Another generous donor has come through with valuable tools for Cuban journalists. Check them out below, and click here to see how you can donate items. Remember that the items don’t have to be new or even functional. If it can’t be used in Cuba, it an be sold to raise money for other hardware.
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The gadgets just keep rolling in. Here are two of the latest donations.
Both of these are extremely useful tools. The Blackberry Bold 9000 has a built-in camera, WiFi and bluetooth capability, and a good mobile web browser. Plus, this particular phone is unlocked, so while it is useful enough without a service plan, it has the potential to connect a journalist who needs to make phone calls and send texts.
The Sony Cybershot might look a bit dated, but 4 megapixels is more than enough for any Cuban journalist with a blog or other online publication. Plus, it’s in great shape.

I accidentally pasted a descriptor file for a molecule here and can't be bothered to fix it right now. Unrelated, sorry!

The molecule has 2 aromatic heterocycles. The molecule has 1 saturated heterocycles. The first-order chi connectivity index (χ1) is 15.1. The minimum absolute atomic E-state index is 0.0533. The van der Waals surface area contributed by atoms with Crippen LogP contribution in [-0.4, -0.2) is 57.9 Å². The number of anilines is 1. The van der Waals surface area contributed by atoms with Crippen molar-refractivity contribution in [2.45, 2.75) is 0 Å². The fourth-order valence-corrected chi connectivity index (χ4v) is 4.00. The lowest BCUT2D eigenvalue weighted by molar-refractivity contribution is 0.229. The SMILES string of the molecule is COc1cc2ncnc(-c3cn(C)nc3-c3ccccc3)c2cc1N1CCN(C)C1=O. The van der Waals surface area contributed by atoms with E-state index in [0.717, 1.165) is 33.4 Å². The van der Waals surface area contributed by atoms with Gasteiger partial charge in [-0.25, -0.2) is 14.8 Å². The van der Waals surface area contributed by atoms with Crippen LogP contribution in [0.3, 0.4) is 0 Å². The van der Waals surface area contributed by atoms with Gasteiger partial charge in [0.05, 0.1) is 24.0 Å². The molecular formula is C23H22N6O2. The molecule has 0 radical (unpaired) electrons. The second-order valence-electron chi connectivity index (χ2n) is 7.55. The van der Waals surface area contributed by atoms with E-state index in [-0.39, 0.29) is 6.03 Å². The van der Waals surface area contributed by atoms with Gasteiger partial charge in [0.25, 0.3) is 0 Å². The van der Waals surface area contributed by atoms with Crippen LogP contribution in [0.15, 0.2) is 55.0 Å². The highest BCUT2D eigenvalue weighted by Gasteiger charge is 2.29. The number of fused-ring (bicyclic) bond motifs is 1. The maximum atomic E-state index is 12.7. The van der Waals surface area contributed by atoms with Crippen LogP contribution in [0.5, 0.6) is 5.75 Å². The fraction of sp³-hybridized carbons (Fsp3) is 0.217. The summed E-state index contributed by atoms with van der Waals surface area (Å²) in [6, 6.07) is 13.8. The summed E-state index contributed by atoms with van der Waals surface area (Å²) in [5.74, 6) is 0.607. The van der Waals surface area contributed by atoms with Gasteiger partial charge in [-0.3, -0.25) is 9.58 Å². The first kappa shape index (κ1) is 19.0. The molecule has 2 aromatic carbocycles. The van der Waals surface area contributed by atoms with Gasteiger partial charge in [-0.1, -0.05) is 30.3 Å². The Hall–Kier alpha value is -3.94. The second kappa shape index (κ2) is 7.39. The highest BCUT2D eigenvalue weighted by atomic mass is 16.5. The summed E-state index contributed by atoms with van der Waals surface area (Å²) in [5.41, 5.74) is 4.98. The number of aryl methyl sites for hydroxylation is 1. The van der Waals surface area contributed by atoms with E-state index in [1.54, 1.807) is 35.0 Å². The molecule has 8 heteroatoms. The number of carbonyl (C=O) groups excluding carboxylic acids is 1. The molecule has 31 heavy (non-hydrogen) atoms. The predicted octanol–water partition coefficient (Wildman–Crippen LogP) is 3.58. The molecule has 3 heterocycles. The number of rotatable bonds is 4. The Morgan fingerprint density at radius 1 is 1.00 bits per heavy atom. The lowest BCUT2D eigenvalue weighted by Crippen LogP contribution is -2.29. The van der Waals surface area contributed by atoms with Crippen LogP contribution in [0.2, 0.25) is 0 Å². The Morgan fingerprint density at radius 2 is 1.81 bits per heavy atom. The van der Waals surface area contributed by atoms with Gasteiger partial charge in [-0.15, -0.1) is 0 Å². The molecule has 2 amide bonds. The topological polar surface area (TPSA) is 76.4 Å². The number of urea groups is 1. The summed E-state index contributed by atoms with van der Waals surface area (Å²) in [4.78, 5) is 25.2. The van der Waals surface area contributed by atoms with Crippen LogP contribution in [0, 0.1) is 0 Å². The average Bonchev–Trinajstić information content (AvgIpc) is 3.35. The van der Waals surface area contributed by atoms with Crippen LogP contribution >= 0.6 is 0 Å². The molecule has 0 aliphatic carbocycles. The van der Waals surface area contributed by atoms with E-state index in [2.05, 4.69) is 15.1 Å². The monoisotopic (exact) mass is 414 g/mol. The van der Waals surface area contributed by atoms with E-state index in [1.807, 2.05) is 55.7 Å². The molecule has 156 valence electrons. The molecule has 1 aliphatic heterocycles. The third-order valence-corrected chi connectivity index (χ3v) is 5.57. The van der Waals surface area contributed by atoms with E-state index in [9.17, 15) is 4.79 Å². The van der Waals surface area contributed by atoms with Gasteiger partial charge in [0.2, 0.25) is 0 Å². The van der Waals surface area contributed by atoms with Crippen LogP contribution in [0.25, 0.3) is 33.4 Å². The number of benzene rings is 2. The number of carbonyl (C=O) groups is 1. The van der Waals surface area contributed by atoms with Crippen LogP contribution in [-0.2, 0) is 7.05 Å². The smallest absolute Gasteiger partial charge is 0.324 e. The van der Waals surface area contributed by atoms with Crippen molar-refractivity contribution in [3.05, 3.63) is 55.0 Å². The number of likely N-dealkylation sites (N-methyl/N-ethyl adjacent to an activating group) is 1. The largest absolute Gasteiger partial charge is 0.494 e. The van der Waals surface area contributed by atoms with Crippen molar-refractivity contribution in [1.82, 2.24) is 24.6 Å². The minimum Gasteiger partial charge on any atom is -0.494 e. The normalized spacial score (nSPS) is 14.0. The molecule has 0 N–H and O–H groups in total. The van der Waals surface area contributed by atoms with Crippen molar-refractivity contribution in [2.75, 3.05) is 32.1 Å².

Just two more examples of the kinds of things we’re looking for. More donation images coming soon.
Seriously, though, the iPhone can open a lot of doors for Cubans on the island. Even without a service plan.
Journalists especially could benefit from the device, as it would give them a machine that gets online, shoots video and stills, records audio, and could even make Skype calls over a WiFi connection (wherever these might happen to be available in Cuba).
If you’re upgrading to the iPhone 4 (or any other smartphone), consider sending your old smartphone our way for the Cuba Connected project. Even if it’s not working, we might be able to swap parts with another phone and send an invaluable resource to a journalist in Cuba.
Here are two iPhones we’ve gotten already:
Note: We can’t make use of ALL phones. We only plan to keep smart phones that would have substantial functionality even without paying for cellular service. However, we will ACCEPT any phone donation. If we find that we can’t use your phone for our purposes, we will pass it along to Raíces de Esperanza for that organization’s Cell Phones For Cuba initiative, which gets phones to the Cuban population more broadly (not just journalists) and with a focus on phone calls and SMS.